|Please Vote for Me|
please vote for me
This extraordinary one-hour observational documentary by Chen Weijun looks at the introduction of democracy into a primary school classroom in Wuhan, central China. For the first time, the eight-year-old children are given a choice of three nominees for their class monitor, a position previously appointed by teacher’s decree.
The most charismatic of the three nominees is the chubby Cheng Cheng. By turns underhand, attractively roguish and endearingly vulnerable, he appears to be leading the race for most of the campaign. His main threat is Luo Lei, the son of a local police chief and a former class monitor with a reputation for violence and dictatorial rule that puts most of the children off. His parents aren’t going to let that stop him however, and when his campaign is going badly his father arranges for the entire class to take a free ride on the town’s new monorail, conveniently administered by the local police. The sweetest of the three candidates is Xu Xiaofei, the daughter of a single mother. Annihilated in pubic debates with the more aggressive boys, Xu is reduced to tears when Cheng’s supporters heckle during her first speech.
After a fortnight of speech-making, plotting, free monorail rides and constantly shifting alliances, the candidates make their final statements. Cheng delivers an outstanding performance and looks a shoe-in. In contrast, Luo’s speech is short, abrupt and distinctly unconvincing. But in a stunningly savvy political move reminscent of our own Prime Minister’s Machiavellian cunning, Luo ends by giving individual gifts (provided by his parents) to every child in the class, ostensibly for the following day’s Autumn festival. As an appalled Cheng looks on, Luo is swept to power in a landslide minutes later.
It would be comforting to think Please Vote for Me is about the birth pangs of democracy in a nation that has never known such a concept, and the film does reveal much about the changing face of Chinese society. Cheng sells himself, for instance, as “a manager, not a dictator.” The immense pressure placed on the kids also reflects the repercussions of the one-child policy for a generation of Chinese children. But Chen’s film is so funny and frightening for viewers in the West primarily because it correlates so closely with our own experience of democracy. The blatant manipulation of political players and voters alike is laid bare, and made all the more disturbing for being enacted by children unselfconsciously taking their cues from adults. Please Vote for Me is a small gem which will hopefully get exposure well beyond the AFF.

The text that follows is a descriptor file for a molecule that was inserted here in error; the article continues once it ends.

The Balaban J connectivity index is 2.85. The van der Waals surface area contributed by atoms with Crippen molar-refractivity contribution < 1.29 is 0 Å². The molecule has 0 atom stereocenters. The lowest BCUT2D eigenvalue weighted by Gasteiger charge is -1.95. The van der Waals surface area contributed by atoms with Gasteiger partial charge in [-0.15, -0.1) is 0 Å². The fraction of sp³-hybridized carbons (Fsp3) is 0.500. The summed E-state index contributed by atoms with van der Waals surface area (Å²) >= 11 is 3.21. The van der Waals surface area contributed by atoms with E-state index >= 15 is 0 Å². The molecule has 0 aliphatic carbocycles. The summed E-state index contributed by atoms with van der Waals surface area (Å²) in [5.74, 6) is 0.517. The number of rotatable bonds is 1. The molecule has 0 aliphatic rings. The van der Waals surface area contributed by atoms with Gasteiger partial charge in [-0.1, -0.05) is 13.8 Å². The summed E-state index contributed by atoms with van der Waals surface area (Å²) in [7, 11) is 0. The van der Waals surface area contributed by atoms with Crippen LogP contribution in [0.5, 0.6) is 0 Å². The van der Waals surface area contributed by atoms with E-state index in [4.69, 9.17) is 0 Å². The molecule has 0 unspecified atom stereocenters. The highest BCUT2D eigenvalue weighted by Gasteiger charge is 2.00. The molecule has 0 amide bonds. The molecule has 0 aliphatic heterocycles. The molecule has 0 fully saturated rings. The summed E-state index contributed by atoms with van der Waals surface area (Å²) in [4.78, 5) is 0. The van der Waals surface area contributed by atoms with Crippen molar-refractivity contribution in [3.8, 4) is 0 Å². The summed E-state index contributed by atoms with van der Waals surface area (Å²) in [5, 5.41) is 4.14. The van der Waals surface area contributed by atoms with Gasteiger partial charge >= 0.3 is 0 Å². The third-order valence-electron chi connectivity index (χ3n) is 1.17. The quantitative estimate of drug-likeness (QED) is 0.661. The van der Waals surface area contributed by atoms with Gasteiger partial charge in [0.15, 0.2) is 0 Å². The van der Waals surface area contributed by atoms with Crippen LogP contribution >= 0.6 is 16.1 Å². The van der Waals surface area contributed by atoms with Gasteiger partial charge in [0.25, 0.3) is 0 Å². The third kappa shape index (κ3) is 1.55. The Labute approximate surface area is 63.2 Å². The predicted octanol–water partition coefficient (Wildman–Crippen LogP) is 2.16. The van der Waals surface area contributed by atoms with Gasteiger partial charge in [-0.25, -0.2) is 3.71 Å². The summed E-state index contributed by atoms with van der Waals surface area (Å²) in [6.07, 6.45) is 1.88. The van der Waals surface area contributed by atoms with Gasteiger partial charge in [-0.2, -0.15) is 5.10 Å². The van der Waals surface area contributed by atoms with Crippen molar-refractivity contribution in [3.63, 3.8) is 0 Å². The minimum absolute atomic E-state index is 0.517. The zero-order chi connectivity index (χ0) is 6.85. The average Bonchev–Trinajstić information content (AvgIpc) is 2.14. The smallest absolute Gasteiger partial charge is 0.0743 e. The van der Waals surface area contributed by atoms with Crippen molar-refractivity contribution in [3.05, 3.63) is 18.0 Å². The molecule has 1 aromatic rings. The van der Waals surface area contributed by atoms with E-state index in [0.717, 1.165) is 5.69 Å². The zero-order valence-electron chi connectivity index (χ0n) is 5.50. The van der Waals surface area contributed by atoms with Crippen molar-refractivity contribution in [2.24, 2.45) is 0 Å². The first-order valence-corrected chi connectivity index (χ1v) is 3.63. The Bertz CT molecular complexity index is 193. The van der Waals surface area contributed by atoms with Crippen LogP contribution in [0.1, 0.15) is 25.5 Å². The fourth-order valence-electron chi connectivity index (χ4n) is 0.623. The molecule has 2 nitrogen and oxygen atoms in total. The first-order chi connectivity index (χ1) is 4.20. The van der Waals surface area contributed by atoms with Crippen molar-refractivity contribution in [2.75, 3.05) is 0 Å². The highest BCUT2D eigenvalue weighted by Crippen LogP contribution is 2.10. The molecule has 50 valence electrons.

i don’t want to sleep alone
On the drama front, the AFF was fortunate to have all seven of the films commissioned by Peter Sellars in his role as director of Vienna’s New Crowned Hope Festival. Several of these films were by key Asian auteurs.
I Don’t Want to Sleep Alone sees Taiwanese director Tsai Ming-liang working in his birthplace of Malaysia for the first time, but retaining his trademark narrative minimalism, long takes and fixed frames. The film traces the quietly intense emotional ties that develop between a Chinese-Malay domestic helper and two labourers (one Malay, the other Bangladeshi) living in Kuala Lumpur. Tsai’s stories demand a particular kind of meditative engagement, developing through subtle shifts in the interpersonal relations between characters, and the characters’ relationship to their environment. What initially feels like narrative inertia becomes a slow build towards a breathtakingly moving finale. Tsai’s earlier films such as The River saw his characters trapped in a prison of alienation, but I Don’t Want to Sleep Alone holds out the possibility that meaningful connections are possible—even if they are always fraught with emotional risks.
syndromes and a century